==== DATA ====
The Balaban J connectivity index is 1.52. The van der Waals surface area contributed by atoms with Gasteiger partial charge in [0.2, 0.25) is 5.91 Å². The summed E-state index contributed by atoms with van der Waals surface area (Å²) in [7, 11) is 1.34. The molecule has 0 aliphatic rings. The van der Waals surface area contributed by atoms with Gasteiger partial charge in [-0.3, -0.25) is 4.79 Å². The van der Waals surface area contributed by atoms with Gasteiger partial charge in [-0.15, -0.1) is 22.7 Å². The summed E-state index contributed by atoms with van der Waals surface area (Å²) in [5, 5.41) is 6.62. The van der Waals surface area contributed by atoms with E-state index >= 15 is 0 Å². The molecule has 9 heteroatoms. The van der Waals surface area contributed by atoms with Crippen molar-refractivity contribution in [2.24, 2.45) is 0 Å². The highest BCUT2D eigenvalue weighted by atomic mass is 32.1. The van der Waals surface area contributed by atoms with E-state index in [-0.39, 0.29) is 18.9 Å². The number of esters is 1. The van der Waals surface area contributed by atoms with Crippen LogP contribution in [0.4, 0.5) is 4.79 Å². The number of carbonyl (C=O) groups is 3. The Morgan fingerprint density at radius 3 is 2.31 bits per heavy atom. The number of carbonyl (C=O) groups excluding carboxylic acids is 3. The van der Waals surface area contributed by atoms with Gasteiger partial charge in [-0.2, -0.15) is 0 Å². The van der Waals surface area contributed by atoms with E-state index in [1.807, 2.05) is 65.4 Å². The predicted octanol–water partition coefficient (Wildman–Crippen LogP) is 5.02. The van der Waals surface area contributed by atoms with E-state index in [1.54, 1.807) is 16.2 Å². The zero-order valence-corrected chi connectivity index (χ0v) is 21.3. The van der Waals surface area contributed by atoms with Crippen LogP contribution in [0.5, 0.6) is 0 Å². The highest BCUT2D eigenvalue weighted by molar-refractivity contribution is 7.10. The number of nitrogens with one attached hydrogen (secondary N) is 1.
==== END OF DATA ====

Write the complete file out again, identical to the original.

The Balaban J connectivity index is 1.52. The van der Waals surface area contributed by atoms with Gasteiger partial charge in [0.2, 0.25) is 5.91 Å². The summed E-state index contributed by atoms with van der Waals surface area (Å²) in [7, 11) is 1.34. The molecule has 0 aliphatic rings. The van der Waals surface area contributed by atoms with Gasteiger partial charge in [-0.3, -0.25) is 4.79 Å². The van der Waals surface area contributed by atoms with Gasteiger partial charge in [-0.15, -0.1) is 22.7 Å². The summed E-state index contributed by atoms with van der Waals surface area (Å²) in [5, 5.41) is 6.62. The van der Waals surface area contributed by atoms with E-state index >= 15 is 0 Å². The molecule has 9 heteroatoms. The van der Waals surface area contributed by atoms with Crippen molar-refractivity contribution in [2.24, 2.45) is 0 Å². The highest BCUT2D eigenvalue weighted by atomic mass is 32.1. The van der Waals surface area contributed by atoms with E-state index in [-0.39, 0.29) is 18.9 Å². The number of esters is 1. The van der Waals surface area contributed by atoms with Crippen LogP contribution in [0.4, 0.5) is 4.79 Å². The number of carbonyl (C=O) groups is 3. The Morgan fingerprint density at radius 3 is 2.31 bits per heavy atom. The number of carbonyl (C=O) groups excluding carboxylic acids is 3. The van der Waals surface area contributed by atoms with Gasteiger partial charge in [-0.2, -0.15) is 0 Å². The van der Waals surface area contributed by atoms with E-state index in [1.807, 2.05) is 65.4 Å². The predicted octanol–water partition coefficient (Wildman–Crippen LogP) is 5.02. The van der Waals surface area contributed by atoms with E-state index in [1.54, 1.807) is 16.2 Å². The zero-order valence-corrected chi connectivity index (χ0v) is 21.3. The van der Waals surface area contributed by atoms with Crippen LogP contribution in [0.5, 0.6) is 0 Å². The highest BCUT2D eigenvalue weighted by molar-refractivity contribution is 7.10. The number of nitrogens with one attached hydrogen (secondary N) is 1.